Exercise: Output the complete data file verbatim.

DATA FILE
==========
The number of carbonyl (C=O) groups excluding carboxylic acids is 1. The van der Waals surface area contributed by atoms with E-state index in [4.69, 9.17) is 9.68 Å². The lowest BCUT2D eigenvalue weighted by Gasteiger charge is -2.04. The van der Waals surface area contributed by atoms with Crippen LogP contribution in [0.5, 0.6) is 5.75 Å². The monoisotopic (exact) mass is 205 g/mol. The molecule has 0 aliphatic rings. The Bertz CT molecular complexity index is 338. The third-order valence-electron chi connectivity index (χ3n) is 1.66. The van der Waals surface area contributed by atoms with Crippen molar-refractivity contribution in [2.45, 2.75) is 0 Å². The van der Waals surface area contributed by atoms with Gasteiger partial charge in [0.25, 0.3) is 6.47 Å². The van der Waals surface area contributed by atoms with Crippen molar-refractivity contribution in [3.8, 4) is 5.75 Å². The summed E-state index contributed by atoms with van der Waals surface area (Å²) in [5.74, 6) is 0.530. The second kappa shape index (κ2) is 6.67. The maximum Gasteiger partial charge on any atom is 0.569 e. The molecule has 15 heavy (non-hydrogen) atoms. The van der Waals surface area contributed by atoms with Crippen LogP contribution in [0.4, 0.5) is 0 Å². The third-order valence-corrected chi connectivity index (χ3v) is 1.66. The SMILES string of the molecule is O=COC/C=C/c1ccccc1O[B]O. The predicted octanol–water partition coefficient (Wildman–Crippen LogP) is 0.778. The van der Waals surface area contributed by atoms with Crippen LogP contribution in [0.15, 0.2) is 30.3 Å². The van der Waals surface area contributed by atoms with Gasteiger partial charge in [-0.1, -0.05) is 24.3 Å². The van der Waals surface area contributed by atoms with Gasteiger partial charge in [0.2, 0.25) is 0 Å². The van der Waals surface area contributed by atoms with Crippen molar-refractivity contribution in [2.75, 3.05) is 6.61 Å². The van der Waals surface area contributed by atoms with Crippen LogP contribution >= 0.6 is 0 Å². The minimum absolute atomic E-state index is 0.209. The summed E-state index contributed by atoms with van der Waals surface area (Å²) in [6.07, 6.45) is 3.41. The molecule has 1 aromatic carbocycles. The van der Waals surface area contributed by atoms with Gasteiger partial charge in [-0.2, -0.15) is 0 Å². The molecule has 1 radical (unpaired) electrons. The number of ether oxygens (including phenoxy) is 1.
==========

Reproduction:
The number of carbonyl (C=O) groups excluding carboxylic acids is 1. The van der Waals surface area contributed by atoms with E-state index in [4.69, 9.17) is 9.68 Å². The lowest BCUT2D eigenvalue weighted by Gasteiger charge is -2.04. The van der Waals surface area contributed by atoms with Crippen LogP contribution in [0.5, 0.6) is 5.75 Å². The monoisotopic (exact) mass is 205 g/mol. The molecule has 0 aliphatic rings. The Bertz CT molecular complexity index is 338. The third-order valence-electron chi connectivity index (χ3n) is 1.66. The van der Waals surface area contributed by atoms with Crippen molar-refractivity contribution in [2.45, 2.75) is 0 Å². The van der Waals surface area contributed by atoms with Gasteiger partial charge in [0.25, 0.3) is 6.47 Å². The van der Waals surface area contributed by atoms with Crippen molar-refractivity contribution in [3.8, 4) is 5.75 Å². The summed E-state index contributed by atoms with van der Waals surface area (Å²) in [5.74, 6) is 0.530. The second kappa shape index (κ2) is 6.67. The maximum Gasteiger partial charge on any atom is 0.569 e. The molecule has 15 heavy (non-hydrogen) atoms. The van der Waals surface area contributed by atoms with Crippen LogP contribution in [0.4, 0.5) is 0 Å². The third-order valence-corrected chi connectivity index (χ3v) is 1.66. The SMILES string of the molecule is O=COC/C=C/c1ccccc1O[B]O. The predicted octanol–water partition coefficient (Wildman–Crippen LogP) is 0.778. The van der Waals surface area contributed by atoms with Crippen LogP contribution in [0.15, 0.2) is 30.3 Å². The van der Waals surface area contributed by atoms with Gasteiger partial charge in [-0.1, -0.05) is 24.3 Å². The van der Waals surface area contributed by atoms with Gasteiger partial charge in [0.2, 0.25) is 0 Å². The van der Waals surface area contributed by atoms with Crippen molar-refractivity contribution in [2.75, 3.05) is 6.61 Å². The van der Waals surface area contributed by atoms with Crippen LogP contribution >= 0.6 is 0 Å². The minimum absolute atomic E-state index is 0.209. The summed E-state index contributed by atoms with van der Waals surface area (Å²) in [6.07, 6.45) is 3.41. The molecule has 1 aromatic carbocycles. The van der Waals surface area contributed by atoms with Gasteiger partial charge in [-0.2, -0.15) is 0 Å². The molecule has 1 radical (unpaired) electrons. The number of ether oxygens (including phenoxy) is 1.